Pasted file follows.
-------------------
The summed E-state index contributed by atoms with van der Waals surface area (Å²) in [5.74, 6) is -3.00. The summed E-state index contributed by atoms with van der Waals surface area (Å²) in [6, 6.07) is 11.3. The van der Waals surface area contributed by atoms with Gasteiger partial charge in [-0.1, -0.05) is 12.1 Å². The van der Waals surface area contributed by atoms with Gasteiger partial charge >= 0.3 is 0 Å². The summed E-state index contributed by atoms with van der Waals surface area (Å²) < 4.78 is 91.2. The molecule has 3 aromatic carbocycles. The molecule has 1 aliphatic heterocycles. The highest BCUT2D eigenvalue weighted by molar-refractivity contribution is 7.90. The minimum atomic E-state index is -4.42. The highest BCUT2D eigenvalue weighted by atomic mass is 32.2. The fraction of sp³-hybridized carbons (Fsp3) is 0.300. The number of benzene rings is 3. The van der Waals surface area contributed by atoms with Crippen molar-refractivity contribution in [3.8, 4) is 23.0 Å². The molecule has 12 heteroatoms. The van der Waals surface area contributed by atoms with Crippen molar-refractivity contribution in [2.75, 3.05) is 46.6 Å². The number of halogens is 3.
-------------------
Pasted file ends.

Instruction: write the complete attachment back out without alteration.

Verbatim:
The summed E-state index contributed by atoms with van der Waals surface area (Å²) in [5.74, 6) is -3.00. The summed E-state index contributed by atoms with van der Waals surface area (Å²) in [6, 6.07) is 11.3. The van der Waals surface area contributed by atoms with Gasteiger partial charge in [-0.1, -0.05) is 12.1 Å². The van der Waals surface area contributed by atoms with Gasteiger partial charge >= 0.3 is 0 Å². The summed E-state index contributed by atoms with van der Waals surface area (Å²) < 4.78 is 91.2. The molecule has 3 aromatic carbocycles. The molecule has 1 aliphatic heterocycles. The highest BCUT2D eigenvalue weighted by molar-refractivity contribution is 7.90. The minimum atomic E-state index is -4.42. The highest BCUT2D eigenvalue weighted by atomic mass is 32.2. The fraction of sp³-hybridized carbons (Fsp3) is 0.300. The number of benzene rings is 3. The van der Waals surface area contributed by atoms with Crippen molar-refractivity contribution in [3.8, 4) is 23.0 Å². The molecule has 12 heteroatoms. The van der Waals surface area contributed by atoms with Crippen molar-refractivity contribution in [2.75, 3.05) is 46.6 Å². The number of halogens is 3.